This recipe has been sized so that the dough may be prepared using a large capacity (2 pound) bread machine.

 

Dough

Amount Measure Ingredient and Preparation Method
1/4 Cup Water (2 oz)
1 Cup Whole Milk (8 oz)
1/2 Cup Butter, unsalted sweet cream, melted (0.25 lb, i.e. 1 stick)
1 1/4 ea Egg, Large Grade AA, well beaten
1 tsp Vanilla Flavor (preferably alcohol free)
1/2 tsp Salt (0.0075 lb)
1/2 Cup Sugar, preferably Superfine Granulated (0.224 lb)
4 1/2 Cup Unbleached White Bread Flour (1 1/4 lb)
1 Tbsp Vital Wheat Gluten (0.021 lb)
1/4 oz SAF Perfect Rise® Gourmet Yeast (1 envelope, 7 g)

Remove a large egg from the refrigerator and permit it to reach room temperature. Gently melt the butter. Add the Water and Whole Milk. The resulting liquid mixture should be permitted to cool so that it is between 75°F (24°C) and 85°F (30°C) before proceeding further. Then add the remaining ingredients, in the order listed above, to the bread machine and prepare using the dough setting. (Follow your bread machine instructions for dough preparation.)

To help you achieve the very best results, see also our additional notes on ingredients and preparation.

 

Filling

Amount Measure Ingredient and Preparation Method
1 Cup Light Brown Sugar, firmly packed (0.4255 lb)
5 Tbsp Cinnamon, Korintje Grade AA (0.0745 lb)
1/2 Cup Margarine (0.25 lb, i.e. 1 stick)

Remove the margarine from the refrigerator once you've started the dough cycle and allow it to reach room temperature. In a small bowl, mix the brown sugar and cinnamon.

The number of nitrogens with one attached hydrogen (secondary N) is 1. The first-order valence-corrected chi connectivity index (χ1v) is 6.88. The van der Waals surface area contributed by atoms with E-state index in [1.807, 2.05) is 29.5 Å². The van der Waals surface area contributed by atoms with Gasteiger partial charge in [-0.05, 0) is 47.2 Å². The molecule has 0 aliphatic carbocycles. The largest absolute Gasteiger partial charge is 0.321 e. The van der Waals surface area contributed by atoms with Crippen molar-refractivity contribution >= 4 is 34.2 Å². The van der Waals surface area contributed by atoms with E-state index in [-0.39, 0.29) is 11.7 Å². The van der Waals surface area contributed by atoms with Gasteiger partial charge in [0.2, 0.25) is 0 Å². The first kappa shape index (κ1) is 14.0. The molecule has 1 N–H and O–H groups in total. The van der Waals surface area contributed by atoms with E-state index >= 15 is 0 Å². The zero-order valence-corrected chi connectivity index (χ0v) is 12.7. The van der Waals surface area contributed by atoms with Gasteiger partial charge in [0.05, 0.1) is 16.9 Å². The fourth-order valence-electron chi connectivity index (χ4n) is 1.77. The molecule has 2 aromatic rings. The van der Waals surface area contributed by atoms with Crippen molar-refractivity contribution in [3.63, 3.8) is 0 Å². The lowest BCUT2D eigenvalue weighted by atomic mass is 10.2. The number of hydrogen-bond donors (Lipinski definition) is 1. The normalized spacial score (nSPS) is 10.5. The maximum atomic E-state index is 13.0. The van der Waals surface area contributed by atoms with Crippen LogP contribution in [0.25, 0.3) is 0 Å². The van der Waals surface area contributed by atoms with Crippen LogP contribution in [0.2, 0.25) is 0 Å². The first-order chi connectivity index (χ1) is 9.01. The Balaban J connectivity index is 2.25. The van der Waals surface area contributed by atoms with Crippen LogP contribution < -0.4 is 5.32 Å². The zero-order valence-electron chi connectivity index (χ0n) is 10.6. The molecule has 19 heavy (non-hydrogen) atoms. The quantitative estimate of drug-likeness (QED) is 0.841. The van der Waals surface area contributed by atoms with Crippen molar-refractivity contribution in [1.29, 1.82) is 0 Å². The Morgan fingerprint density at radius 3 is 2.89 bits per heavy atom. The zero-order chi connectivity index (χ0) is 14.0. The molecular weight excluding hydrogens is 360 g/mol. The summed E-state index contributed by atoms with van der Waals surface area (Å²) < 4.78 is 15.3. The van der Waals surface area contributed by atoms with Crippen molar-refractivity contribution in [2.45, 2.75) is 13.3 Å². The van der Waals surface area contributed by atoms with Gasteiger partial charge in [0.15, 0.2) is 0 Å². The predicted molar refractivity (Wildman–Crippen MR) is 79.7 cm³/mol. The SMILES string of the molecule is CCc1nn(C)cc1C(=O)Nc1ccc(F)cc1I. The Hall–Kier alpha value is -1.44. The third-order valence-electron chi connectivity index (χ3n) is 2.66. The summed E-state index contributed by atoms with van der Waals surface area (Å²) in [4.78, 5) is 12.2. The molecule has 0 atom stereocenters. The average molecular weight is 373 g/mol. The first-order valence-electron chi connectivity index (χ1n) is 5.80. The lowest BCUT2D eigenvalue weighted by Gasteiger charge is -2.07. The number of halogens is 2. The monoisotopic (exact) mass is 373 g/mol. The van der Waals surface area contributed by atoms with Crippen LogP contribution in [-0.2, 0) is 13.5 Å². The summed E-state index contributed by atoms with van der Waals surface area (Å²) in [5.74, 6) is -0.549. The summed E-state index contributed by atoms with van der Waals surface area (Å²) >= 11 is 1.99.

After the dough cycle has completed, roll and stretch the dough out on a lightly floured surface into a 15" by 24" (38 cm by 61 cm) rectangle.

Cinnabon Rolls, ready to slice!Mark off 1" along the 24" edge of the dough, closest to you. You will not spread any Margarine or Sugar-Cinnamon mixture on this edge so that you can seal the roll. Spread the softened Margarine over the dough with a rubber spatula and then evenly distribute the Sugar and Cinnamon mixture.  Be careful to leave your 1" edge clean. As a final step, use your rolling pin to lightly roll the Sugar and Cinnamon mixture.

Starting at the far edge of the dough, roll it up tightly.  Begin at the far edge and roll up the dough toward the 1" clean edge. The clean 1" edge is used to seal the finished roll. Trim the left and right ends of the roll. The result will be a 24" roll. Trim off the left and right ends of the roll so that you have a flush end at each end of the roll. Then mark the roll every 1 1/2 inches (3.8 cm).  Cut the roll into 1 1/2" long portions. This may be done with a knife, as they do at the store. However we've found it easier to use dental floss. (We use cinnamon flavored dental floss just for dramatic effect!) Cutthe roll by placing the thread under the roll at your mark, crisscross over and pull it to cut. You should get 15 rolls.

Line your baking pans with parchment paper. Place 5 rolls into 8" square baking pans 1" apart. (One roll in each corner, and one in the center.) Cover with a lint free cloth and let rise in a warm, draft free place until almost double, approximately 1 hour. After rising, rolls should be touching each other and the sides of the pan. This is important for best results. This gives the resulting rolls the soft, moist outer edge that most people prefer.

After rising, bake in a convection oven at 310°F for 15 minutes. If you are using a conventional oven, bake at 335°F for 20 minutes. The resulting rolls should be only lightly browned. We bake only one 8 inch square pan of rolls at a time to obtain uniform results.